By Douglas Kohn
America’s posture since the rise of Bill Clinton increasingly looks like we are trying to forge an Empire. The NeoConservatives, who took their inspiration from earlier American liberal ideas were the main intellectual force behind this. The movement culminated in the invasion of Iraq. Such was the imperial hubris that several essays came out in direct defense of it, such as ‘The Case for Empire.’ It seems that as America is humbled militarily and economically, this new empire will have to be the first thing to go.
Contrary to popular belief, the ideas of the NeoConservatives have a long history in America going back to the founding fathers. Thomas Jefferson spoke of using America’s future potential power to build ‘an empire of liberty.’ The NeoCons further believed they drew inspiration by twisting many of the ideals of Winston Churchill.
America has at least a small military presence in nearly130 nations, though most of these are not combat ready troops. Our largest permanent bases remain in their post war locations, with Japan, Germany and South Korea having the most.
Much of this is unnecessary. Why do we have bases in South Korea still? Yes, North Korea is a problem but South Korea has nearly twice the population of the North and are armed with the most sophisticated American weaponry money can buy. Their army has over half a million men, and though it is smaller than the North’s, it has much more sophisticated weaponry and tactics. America maintains a force of 37,000 men in Korea, a fact greatly despised by a local population that has come to greatly despise the country that saved them from Communism. Our 37,000 men would not be able to help the South Korean army in any significant way if the North were to invade. South Korea is more than able to take care of itself in the event of a war, which is very unlikely.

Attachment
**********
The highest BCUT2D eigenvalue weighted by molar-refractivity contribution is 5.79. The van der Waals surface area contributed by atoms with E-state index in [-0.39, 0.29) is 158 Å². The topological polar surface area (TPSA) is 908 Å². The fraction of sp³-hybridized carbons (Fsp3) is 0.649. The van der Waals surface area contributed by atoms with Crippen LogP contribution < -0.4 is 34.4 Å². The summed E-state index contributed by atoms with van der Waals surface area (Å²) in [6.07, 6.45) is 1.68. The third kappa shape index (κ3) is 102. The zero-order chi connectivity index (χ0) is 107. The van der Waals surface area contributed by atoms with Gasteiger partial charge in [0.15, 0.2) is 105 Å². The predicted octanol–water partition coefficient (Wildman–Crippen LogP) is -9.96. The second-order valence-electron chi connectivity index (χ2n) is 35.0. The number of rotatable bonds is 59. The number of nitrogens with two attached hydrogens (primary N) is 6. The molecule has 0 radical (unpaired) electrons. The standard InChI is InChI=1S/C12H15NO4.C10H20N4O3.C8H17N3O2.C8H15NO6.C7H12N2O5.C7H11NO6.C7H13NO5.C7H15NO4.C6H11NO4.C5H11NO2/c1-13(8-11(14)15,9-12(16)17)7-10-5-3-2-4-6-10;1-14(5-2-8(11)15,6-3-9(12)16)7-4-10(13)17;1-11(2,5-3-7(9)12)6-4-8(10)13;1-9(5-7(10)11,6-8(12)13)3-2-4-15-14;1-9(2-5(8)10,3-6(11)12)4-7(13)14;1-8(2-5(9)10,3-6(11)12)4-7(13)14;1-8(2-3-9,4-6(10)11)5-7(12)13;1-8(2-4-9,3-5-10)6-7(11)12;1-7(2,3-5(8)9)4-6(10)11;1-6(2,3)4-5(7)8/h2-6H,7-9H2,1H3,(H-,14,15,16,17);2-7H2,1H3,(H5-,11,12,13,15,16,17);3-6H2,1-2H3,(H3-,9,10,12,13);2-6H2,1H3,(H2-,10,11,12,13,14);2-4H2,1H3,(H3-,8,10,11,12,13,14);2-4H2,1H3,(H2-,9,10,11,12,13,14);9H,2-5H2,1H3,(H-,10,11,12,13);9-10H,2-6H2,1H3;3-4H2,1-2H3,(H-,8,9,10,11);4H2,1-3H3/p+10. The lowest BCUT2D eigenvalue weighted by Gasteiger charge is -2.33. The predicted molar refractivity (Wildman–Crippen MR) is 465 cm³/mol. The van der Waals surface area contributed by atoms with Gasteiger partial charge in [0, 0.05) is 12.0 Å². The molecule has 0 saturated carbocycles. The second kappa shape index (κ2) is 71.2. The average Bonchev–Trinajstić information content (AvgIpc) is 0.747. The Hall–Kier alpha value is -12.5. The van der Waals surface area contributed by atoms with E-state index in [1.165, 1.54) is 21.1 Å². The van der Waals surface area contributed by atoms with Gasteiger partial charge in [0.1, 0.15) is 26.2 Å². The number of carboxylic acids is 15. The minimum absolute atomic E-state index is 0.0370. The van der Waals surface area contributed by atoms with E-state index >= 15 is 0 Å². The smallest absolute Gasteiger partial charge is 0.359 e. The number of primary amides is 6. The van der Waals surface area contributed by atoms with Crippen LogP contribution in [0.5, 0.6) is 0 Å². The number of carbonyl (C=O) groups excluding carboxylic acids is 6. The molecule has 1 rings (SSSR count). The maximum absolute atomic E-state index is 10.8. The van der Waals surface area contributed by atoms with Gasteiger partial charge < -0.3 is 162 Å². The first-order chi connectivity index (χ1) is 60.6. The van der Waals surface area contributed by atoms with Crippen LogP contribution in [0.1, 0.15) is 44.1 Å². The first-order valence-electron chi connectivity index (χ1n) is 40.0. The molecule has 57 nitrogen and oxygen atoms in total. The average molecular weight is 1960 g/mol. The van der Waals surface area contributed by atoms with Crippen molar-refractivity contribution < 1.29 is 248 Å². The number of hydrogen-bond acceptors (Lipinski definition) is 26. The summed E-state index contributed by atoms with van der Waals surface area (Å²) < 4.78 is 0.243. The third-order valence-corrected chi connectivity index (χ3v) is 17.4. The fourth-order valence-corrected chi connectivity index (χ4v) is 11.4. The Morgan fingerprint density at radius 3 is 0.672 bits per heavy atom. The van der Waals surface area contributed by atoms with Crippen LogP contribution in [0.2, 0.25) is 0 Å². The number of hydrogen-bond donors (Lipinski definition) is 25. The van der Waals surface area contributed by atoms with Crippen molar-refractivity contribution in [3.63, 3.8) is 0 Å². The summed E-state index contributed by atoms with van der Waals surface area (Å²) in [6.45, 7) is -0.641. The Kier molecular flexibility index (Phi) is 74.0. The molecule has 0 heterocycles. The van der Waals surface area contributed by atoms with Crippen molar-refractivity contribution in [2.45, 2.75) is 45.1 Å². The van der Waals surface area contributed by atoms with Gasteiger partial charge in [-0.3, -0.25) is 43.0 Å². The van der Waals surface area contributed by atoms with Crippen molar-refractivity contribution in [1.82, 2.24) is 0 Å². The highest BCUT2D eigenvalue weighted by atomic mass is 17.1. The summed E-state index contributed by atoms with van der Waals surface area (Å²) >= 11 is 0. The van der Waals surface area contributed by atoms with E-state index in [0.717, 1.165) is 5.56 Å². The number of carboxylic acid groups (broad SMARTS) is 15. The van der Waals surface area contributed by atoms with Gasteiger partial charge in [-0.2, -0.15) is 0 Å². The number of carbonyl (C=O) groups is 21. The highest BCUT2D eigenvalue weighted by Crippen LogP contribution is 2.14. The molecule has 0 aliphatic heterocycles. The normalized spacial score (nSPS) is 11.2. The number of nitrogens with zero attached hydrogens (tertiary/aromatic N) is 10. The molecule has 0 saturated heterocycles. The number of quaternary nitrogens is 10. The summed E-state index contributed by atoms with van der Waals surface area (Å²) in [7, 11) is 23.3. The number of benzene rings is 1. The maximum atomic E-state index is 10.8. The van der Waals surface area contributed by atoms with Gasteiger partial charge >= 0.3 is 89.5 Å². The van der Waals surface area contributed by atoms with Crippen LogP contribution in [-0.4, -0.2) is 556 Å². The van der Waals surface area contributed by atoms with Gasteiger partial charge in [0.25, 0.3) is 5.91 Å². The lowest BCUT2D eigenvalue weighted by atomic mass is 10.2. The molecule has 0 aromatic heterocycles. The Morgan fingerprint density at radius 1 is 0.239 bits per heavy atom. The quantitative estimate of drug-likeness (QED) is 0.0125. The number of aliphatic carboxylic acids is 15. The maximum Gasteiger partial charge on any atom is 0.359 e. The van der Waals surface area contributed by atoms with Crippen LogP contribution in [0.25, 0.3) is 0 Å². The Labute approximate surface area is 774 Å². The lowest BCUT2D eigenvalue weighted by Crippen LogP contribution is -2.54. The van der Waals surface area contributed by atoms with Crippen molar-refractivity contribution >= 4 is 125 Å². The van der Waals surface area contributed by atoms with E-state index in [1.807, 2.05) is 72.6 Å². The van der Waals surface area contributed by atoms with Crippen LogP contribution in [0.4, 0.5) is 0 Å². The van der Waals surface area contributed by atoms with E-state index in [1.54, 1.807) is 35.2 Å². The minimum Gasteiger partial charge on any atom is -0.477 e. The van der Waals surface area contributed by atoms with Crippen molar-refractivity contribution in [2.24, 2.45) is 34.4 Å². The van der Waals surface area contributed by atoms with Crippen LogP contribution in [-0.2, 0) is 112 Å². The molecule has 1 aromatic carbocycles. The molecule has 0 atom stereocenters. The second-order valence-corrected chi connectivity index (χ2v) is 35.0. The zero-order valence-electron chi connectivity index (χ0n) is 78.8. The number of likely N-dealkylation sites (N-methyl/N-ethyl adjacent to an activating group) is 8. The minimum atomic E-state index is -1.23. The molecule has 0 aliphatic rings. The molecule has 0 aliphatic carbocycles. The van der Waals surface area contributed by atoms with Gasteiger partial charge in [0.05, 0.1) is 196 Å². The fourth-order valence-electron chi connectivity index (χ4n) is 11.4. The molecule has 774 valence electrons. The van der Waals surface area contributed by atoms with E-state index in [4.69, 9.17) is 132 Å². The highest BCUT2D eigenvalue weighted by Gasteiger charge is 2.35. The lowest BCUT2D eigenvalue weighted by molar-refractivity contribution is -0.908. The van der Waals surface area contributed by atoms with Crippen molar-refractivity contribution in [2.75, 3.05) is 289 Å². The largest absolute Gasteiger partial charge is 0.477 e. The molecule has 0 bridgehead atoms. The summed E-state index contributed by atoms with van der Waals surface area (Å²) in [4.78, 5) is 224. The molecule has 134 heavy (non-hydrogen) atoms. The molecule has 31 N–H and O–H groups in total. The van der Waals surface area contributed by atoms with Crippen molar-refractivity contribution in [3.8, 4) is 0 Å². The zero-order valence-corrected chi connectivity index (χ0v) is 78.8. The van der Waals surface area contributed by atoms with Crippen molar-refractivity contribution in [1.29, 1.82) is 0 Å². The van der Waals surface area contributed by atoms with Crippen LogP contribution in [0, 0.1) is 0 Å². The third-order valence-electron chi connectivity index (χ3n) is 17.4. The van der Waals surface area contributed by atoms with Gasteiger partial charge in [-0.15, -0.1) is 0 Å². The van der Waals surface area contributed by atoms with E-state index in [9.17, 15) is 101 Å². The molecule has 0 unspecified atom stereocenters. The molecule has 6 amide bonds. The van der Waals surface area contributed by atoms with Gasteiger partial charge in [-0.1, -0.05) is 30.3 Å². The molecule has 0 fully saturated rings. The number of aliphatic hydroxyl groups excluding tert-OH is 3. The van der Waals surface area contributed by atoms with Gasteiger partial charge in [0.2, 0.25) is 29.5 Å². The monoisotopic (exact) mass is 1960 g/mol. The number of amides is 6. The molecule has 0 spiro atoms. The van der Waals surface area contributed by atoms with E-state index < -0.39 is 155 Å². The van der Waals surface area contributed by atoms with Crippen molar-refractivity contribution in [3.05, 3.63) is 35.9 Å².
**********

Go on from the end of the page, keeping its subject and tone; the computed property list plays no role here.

The Bush Administration recently set up the African Command for the Pentagon. Under his administration engagement with the nations of Africa has deepened on every level. Funding to fight AIDS has increased to a historically high level. This is not a problematic policy; AIDS is a truly global problem that has the ability to spread by exponential levels when more people contract it. It is something that could very well reach America’s shores quite easily. However, there is a new semi imperial scramble for Africa going on. China has engaged with Africa on record levels as well, mostly on an economic sphere. America has only two recognizable interests in Africa, increasing African oil production to keep prices low and contributing to fighting AIDS.
Our constant intervention here is unnecessary. It was not necessary to intervene in Somalia when an Islamist regime was formed. Yes, it would have been a radical Islamic regime and we have worked with many of these before, but it would not have been in a serious position to cause major problems around the world. Somalia is not a powerful country and would not have had access to nuclear weapons. The spread of Christianity in Sub Saharan Africa will serve as its own check on the spread of Islam and its militants. We do not need significant numbers of troops to trounce around Africa, our election of a Kenyan president will give us much sway over the hearts and minds of the continent.